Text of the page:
SOURCE: Gentex Corporation

March 12, 2007 05:20 ET

Rear Vehicle Blind Zones Come Into View

ZEELAND, MI -- (MARKET WIRE) -- March 12, 2007 --Gentex Corporation (NASDAQ: GNTX) -- Although vehicles come in a myriad of shapes and sizes, most have one thing in common -- large and dangerous rear blind zones that make it nearly impossible for drivers to see directly behind them when backing up. Automakers have begun offering sensor- and camera-based systems that alert drivers to potential hazards in their rearward path, but debate remains over their effectiveness and relatively high cost.

Using audible and/or visual alerts, sensor-based systems do a decent job of warning drivers to stationary objects. This is critical considering that backing into a pole at just 5 mph can cause hundreds, if not thousands, of dollars in vehicular damage.

Far more serious, however, are backover accidents, which annually cause more than 7,000 injuries and some 200 fatalities, mostly to young children. Consumer and child advocacy groups contend that backover accidents could be dramatically reduced if automakers provided camera-based systems that allow drivers to see directly behind the vehicle.

Support for this claim recently came in the form of a 2006 National Highway Traffic Safety Administration (NHTSA) study entitled "Vehicle Backover Avoidance Technologies," which concluded that "camera-based systems have the greatest potential to provide drivers with reliable assistance in identifying people in the path of the vehicle while backing up."

Despite their effectiveness, rear camera systems are neither widely available nor in the budget for most vehicle buyers because they require a display, which typically only comes bundled with an expensive navigation system package.

But that may change thanks to a new technology that integrates the rear camera display into an interior auto-dimming rearview mirror. Zeeland, Michigan-based Gentex Corporation, which supplies automatic-dimming mirrors to the worldwide automotive industry, has developed a display that appears through the mirror's reflective surface when the vehicle is put in reverse.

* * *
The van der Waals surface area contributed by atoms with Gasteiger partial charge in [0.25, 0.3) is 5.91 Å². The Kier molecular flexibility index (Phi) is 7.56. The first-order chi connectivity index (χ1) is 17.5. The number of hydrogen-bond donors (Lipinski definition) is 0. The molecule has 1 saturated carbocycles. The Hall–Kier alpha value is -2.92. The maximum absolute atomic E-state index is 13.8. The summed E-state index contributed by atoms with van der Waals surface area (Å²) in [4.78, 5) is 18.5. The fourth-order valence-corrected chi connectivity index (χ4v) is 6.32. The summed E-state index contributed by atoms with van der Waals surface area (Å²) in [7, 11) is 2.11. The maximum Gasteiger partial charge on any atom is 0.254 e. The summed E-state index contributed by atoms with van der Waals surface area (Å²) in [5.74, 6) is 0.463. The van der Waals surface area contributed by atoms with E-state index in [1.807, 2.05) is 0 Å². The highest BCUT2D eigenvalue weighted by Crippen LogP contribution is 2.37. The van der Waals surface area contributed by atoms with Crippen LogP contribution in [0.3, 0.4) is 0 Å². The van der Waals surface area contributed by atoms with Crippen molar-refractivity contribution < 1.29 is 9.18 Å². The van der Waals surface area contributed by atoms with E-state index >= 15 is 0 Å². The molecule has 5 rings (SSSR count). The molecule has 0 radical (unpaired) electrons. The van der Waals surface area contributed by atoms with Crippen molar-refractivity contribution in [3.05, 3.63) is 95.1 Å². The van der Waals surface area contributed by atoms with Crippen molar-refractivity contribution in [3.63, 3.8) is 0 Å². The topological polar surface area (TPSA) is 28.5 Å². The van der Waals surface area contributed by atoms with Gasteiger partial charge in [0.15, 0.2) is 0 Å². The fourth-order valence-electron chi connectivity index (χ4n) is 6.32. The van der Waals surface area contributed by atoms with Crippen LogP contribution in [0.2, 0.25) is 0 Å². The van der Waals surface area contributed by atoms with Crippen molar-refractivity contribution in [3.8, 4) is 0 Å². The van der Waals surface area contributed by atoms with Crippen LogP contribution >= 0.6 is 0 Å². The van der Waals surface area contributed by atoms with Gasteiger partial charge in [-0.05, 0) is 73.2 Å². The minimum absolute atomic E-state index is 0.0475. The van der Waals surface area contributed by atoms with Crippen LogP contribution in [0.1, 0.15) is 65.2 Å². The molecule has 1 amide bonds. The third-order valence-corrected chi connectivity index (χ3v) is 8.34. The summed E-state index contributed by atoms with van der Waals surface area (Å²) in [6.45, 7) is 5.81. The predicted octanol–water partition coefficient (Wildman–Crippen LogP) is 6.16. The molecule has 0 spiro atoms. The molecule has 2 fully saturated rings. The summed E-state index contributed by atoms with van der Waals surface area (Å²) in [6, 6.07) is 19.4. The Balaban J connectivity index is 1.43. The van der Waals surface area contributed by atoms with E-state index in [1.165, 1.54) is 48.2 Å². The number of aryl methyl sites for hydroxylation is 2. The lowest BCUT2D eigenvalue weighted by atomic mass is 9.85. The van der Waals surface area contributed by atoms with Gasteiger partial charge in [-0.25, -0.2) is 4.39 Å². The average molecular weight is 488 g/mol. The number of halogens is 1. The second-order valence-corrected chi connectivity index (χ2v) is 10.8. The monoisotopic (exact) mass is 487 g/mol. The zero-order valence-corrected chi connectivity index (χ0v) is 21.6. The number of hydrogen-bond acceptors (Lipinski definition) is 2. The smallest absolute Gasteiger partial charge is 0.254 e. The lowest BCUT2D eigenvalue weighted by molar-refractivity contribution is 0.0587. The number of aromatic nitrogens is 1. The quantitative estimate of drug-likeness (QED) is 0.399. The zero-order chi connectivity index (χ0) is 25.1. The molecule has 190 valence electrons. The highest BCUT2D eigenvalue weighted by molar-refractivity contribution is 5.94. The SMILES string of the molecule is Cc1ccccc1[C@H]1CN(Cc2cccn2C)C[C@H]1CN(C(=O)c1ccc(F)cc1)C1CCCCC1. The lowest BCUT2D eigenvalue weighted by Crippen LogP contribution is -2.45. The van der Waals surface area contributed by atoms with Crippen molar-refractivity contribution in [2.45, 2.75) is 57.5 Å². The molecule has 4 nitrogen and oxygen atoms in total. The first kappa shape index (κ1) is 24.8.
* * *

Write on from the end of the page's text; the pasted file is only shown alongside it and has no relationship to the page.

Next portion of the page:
Because of its relatively low cost and simple vehicle integration, the rearview mirror display is a simple, economical way for automakers to offer the feature on more vehicles.

"The rearview mirror is a safe, intuitive and ergonomic location to display rear-camera video because it allows you to view the display and the reflected scene simultaneously," said Fred Bauer, Gentex chairman of the board and chief executive officer. "It also allows automakers to offer the feature on a wider variety of vehicles because it's easy to integrate into the vehicle and no longer needs to be tied to expensive navigation systems."

Gentex is currently working on development programs for rear camera display mirrors with several major automakers. Once a specification is locked in by one of these customers, Gentex could be in volume production on the new mirror display product within nine to 12 months.

Founded in 1974, Gentex Corporation (NASDAQ: GNTX) is an international company that provides high-quality products to the worldwide automotive industry and North American fire protection market. Based in Zeeland, Michigan, the Company develops, manufactures and markets interior and exterior automatic-dimming automotive rearview mirrors that utilize proprietary electrochromic technology to dim in proportion to the amount of headlight glare from trailing vehicle headlamps. Many of the mirrors are sold with advanced electronic features, and approximately 96 percent of the Company's revenues are derived from the sales of auto-dimming mirrors to nearly every major automaker in the world.

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